a different definition of sociology – guest post herbert j. gans
Herbert J. Gans is an emeritus professor of sociology at Columbia University. This posts discusses how might define sociology as an academic discipline. This post originally appeared at Work in Progress, the blog of the Organizations, Occupations, and Work section of the American Sociological Association.
In his recent post on sociology’s image problem, Prof Rojas included a definition of sociology as “the scientific study of groups.” It is the same one I was taught in graduate school seventy years ago, and think it is now long out of date.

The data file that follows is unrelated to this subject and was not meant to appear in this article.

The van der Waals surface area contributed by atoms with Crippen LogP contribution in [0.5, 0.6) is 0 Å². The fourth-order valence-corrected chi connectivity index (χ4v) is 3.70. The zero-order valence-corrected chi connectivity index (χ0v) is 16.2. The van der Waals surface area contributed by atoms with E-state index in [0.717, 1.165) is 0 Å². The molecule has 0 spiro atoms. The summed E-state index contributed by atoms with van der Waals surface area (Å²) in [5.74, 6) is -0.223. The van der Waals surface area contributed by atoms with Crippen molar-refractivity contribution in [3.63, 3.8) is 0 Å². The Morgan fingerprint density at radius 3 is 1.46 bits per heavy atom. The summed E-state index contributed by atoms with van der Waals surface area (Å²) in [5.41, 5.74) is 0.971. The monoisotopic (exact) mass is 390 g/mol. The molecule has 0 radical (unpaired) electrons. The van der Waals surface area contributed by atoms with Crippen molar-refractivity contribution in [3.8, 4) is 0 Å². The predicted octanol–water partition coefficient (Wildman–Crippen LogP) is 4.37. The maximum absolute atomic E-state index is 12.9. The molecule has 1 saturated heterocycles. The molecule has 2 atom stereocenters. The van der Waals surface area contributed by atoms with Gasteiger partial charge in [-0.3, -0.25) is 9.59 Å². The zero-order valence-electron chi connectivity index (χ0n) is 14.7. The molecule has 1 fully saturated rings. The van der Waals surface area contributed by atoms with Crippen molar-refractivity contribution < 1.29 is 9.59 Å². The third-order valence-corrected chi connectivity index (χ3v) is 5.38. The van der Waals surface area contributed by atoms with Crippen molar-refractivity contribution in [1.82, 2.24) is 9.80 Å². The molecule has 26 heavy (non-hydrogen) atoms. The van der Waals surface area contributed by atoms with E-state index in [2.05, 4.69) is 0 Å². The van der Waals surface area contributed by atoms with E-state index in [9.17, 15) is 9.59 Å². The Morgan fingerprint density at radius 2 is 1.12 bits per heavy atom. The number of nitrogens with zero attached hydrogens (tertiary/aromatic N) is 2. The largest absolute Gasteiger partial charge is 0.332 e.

Let me offer the one I have used in recent years: Sociology is the study of what people in formal and informal organizations, institutions, communities, states and other social structures do, think and feel with, for, against and about others.
Three of its virtues are (1) it can be abbreviated or expanded for different venues; (2) it avoids the thorny questions of whether sociology is a science, or what kind of science, and something in addition to being a science; and (3) it offers a more graphic image of sociology to the lay people etc who now ignore sociology or do not understand what it is.